Note

Embedding the authentication token into the URL means the proxies and HTTP logging infrastructure may capture and log authentication tokens.

An example configuration which defines a preshared parameter:

[Listener "presharedtoken"]
	URL="/preshared/parameter/data"
	Tag-name=token
	AuthType="preshared-parameter"
	TokenName=foo
	TokenValue=barbaz

An example curl command the sends data using the preshared secret:

curl -X POST -d "this is a preshared parameter" localhost:8080/preshared/parameter/data?foo=barbaz

Listener Methods#

The HTTP Ingester can be configured to use virtually any method, but data is always expected to be in the body of the request.

For example, here is a Listener configuration that expects the PUT method:

[Listener "test"]
	URL="/data"
	Method=PUT
	Tag-Name=stuff

The corresponding curl command would be:

curl -X PUT -d "this is a test 2 using basic auth" http://127.0.0.1:8080/data

The HTTP Ingester can go out of spec on methods, accepting almost any ASCII string that does not contain special characters.

[Listener "test"]
	URL="/data"
	Method=SUPER_SECRET_METHOD
	Tag-Name=stuff
curl -X SUPER_SECRET_METHOD -d "this is a test 2 using basic auth" http://127.0.0.1:8080/data

Splunk HEC Compatibility#

The HTTP ingester supports a listener block that is API compatible with the Splunk HTTP Event Collector. This special listener block enables a simplified configuration so that any endpoint that can send data to the Splunk HEC can also send to the Gravwell HTTP Ingester. The HEC compatible configuration block looks like so:

[HEC-Compatible-Listener "testing"]
	URL="/services/collector"
	TokenValue="thisisyourtoken"
	Tag-Name=HECStuff

The HEC-Compatible-Listener block requires the TokenValue and Tag-Name configuration items. If the URL configuration item is omitted, it will default to /services/collector.

Both Listener and HEC-Compatible-Listener configuration blocks can be specified on the same HTTP ingester.

The HEC-Compatible-Listener supports the following configuration parameters:

Parameter

Type

Required

Default Value

Description

URL

string

NO

/services/collector

Endpoint URL for Splunk events.

TokenValue

string

YES

Authentication Token.

Tag-Name

string

YES

Tag assigned to entries received by the endpoint.

Ignore-Timestamps

boolean

NO

false

Do not extract or process timestamps, use current time.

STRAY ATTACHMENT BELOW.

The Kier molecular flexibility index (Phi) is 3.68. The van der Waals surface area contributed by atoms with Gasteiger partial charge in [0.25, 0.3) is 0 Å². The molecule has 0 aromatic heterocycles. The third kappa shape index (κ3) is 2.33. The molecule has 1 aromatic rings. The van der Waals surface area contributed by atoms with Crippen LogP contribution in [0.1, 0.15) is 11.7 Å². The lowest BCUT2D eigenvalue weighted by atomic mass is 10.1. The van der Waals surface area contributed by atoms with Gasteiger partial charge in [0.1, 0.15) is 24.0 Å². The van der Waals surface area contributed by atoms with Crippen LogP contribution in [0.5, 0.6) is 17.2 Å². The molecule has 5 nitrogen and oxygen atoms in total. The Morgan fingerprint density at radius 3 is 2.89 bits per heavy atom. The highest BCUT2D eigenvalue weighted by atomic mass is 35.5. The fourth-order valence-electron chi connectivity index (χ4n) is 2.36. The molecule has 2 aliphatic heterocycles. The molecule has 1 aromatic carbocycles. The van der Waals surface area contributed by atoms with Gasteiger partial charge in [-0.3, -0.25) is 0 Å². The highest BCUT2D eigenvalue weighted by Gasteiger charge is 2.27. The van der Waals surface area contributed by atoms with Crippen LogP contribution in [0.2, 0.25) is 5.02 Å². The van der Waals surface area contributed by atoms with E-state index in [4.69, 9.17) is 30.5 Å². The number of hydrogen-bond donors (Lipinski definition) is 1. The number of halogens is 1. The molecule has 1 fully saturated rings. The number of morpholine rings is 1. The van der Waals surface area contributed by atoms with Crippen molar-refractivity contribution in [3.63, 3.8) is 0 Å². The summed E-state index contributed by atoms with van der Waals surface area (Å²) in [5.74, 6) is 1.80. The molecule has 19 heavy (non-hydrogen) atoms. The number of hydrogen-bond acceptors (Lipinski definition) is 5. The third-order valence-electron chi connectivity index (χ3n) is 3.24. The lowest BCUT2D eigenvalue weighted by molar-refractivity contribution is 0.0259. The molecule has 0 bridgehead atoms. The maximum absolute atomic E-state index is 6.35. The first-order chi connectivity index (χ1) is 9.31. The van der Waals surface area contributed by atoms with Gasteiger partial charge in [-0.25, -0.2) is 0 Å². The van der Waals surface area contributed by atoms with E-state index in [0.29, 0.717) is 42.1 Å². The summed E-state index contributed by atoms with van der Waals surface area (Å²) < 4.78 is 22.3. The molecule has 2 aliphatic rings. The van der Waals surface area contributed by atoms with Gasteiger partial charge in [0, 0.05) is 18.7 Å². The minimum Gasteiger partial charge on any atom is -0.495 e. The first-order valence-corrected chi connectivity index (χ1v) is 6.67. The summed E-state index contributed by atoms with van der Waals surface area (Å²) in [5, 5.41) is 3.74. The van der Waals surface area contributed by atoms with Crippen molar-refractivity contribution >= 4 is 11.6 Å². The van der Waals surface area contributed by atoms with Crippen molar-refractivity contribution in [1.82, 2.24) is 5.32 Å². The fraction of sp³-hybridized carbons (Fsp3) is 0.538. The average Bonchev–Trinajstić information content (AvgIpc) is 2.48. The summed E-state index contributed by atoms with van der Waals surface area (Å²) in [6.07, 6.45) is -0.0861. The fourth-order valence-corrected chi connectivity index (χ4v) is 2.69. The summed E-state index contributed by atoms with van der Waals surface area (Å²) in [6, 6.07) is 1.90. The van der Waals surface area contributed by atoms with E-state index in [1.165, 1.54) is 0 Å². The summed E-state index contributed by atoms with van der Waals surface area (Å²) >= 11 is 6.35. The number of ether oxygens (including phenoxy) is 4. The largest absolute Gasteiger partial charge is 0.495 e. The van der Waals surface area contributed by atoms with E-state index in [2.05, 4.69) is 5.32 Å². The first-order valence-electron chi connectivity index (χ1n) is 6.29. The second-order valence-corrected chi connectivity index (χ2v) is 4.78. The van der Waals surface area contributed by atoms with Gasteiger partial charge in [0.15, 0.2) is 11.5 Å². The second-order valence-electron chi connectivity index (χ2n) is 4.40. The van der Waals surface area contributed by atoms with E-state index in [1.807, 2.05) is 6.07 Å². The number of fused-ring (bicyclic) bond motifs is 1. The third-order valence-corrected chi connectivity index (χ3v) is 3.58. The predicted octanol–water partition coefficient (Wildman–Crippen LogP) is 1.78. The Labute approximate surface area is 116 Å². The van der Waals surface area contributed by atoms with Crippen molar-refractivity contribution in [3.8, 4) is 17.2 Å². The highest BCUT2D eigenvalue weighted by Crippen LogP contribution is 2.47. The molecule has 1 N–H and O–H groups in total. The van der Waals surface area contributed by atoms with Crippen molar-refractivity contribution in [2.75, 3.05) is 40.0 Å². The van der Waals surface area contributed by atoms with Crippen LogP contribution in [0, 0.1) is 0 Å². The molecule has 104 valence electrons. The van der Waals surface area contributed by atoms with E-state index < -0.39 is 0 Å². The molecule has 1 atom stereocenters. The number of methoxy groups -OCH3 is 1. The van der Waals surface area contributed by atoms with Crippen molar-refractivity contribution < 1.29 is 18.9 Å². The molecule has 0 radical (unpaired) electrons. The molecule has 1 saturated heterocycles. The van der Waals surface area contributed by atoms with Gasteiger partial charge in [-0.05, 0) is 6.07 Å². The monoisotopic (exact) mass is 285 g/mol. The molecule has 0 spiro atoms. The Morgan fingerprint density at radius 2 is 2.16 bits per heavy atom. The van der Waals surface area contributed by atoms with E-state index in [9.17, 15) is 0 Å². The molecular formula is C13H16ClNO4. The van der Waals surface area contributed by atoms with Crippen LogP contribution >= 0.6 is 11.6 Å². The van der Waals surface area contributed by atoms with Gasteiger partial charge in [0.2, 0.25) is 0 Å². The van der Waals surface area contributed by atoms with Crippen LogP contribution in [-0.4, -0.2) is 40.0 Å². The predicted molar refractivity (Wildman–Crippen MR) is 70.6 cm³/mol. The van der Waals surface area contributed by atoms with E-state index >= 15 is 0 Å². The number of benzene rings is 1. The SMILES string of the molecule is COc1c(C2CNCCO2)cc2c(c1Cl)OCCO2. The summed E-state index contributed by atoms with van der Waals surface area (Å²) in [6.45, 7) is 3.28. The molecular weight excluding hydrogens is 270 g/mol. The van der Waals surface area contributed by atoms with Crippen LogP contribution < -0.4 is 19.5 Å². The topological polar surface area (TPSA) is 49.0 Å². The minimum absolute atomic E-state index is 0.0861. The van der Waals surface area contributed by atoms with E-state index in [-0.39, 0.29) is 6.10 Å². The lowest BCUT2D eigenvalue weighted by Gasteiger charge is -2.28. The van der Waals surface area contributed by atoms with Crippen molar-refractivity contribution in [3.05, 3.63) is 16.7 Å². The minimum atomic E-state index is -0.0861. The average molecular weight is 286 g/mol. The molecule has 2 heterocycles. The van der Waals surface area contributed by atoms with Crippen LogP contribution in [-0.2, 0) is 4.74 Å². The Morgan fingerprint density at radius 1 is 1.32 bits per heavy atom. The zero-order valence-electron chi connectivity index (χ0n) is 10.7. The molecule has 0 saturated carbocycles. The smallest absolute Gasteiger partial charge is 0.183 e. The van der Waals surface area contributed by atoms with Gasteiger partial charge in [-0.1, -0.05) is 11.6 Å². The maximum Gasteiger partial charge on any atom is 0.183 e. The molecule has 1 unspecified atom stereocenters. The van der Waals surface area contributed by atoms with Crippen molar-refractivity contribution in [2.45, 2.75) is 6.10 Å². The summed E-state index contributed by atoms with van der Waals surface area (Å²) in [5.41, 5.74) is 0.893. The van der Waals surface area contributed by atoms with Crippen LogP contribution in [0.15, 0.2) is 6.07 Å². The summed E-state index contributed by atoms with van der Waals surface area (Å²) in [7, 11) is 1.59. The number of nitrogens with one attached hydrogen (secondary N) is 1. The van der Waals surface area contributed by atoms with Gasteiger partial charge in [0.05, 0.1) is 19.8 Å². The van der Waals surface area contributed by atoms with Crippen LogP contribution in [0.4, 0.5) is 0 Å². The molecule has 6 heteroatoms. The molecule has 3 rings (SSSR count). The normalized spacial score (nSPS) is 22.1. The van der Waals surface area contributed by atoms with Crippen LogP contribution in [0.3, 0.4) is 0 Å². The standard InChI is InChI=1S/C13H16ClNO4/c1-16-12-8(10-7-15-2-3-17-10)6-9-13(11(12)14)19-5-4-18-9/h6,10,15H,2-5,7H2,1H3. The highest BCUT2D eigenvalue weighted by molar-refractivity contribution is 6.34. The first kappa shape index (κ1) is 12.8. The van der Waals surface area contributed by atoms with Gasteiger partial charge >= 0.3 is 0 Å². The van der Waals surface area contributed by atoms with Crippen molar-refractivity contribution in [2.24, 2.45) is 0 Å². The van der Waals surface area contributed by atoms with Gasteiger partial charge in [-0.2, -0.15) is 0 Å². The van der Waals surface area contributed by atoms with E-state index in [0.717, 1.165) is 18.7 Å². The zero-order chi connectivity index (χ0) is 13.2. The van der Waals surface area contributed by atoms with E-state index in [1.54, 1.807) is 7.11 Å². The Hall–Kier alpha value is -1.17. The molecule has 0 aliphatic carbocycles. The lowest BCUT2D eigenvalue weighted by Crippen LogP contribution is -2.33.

Ack

boolean

NO

false

Acknowledge receipt and respond with entry IDs.

Max-Size

unsigned int

NO

524288 (512k)

Maximum size for each decoded entry.

Tag-Match

string array

NO

Sourcetype value to tag mapping, multiple can be specified.

Debug-Posts

boolean

NO

false

Emit additional debugging info on the gravwell tag for each POST.

Preprocessor

string array

NO

Set of preprocessors to apply to entries.

Attach-URL-Parameter

string array

NO

Set of URL parameter values that will be attached to all entries in a request if they are found in the request URL.

Using the HEC-Compatible Listener#

A HEC-Compatible-Listener should work with all the examples shown in the Splunk documentation. The body of your request should be a JSON structure with the desired contents of the entry’s DATA field in event:

curl "http://example.org/services/collector" -H "Authorization: Splunk thisisyourtoken" \
-d '{"event": {"key1": "value1", "key2": "value2"}}'

You can attach intrinsic enumerated values by setting the fields value of the body too:

curl "http://example.org/services/collector" -H "Authorization: Splunk thisisyourtoken" \
-d '{"event": "Hello, world!", "fields": {"device": "macbook", "user": "bob"}}'

You can also send raw strings, rather than JSON-formatted events, by appending /raw to the URL:

curl "http://example.org/services/collector" -H "Authorization: Splunk thisisyourtoken" \
-d 'here is some raw data'

The listener supports gzip-encoded data, too:

echo '{"event": "Hello, world!", "fields": {"device": "macbook", "user": "bob"}}' \
| gzip \
| curl "http://example.org/services/collector" -H "Authorization: Splunk thisisyourtoken" \
--data-binary @- -H "Content-Encoding: gzip"

Sending Multiple Entries#

Each of the HEC endpoints support sending multiple entries in a single request; batching up multiple entries in a single request is dramatically more efficient than one entry per request.

The structured data endpoints allow for specifying a sourcetype value which will be applied to the Tag-Match config parameter; if a match is found, a new tag is applied. The raw endpoints can provide a sourcetype as a query parameter, or a direct tag value can be provided to bypass the sourcetype translations entirely and explicitly specify the tag.

This curl command shows sending several structured entries to the structured endpoint:

curl --http1.1 -X POST -v http://example.gravwell.io/services/collector/event \
    -H "Authorization: Splunk thisisyourtoken" -d '
    {"event": "Hello, this is a structured event"}
    {"event": "Hello, this is another structured event"}
    {"event": "Hello, this is yet another structured event"}'

This curl command shows sending several entries to the raw endpoint:

curl --http1.1 -X POST -v http://example.gravwell.io/services/collector/raw \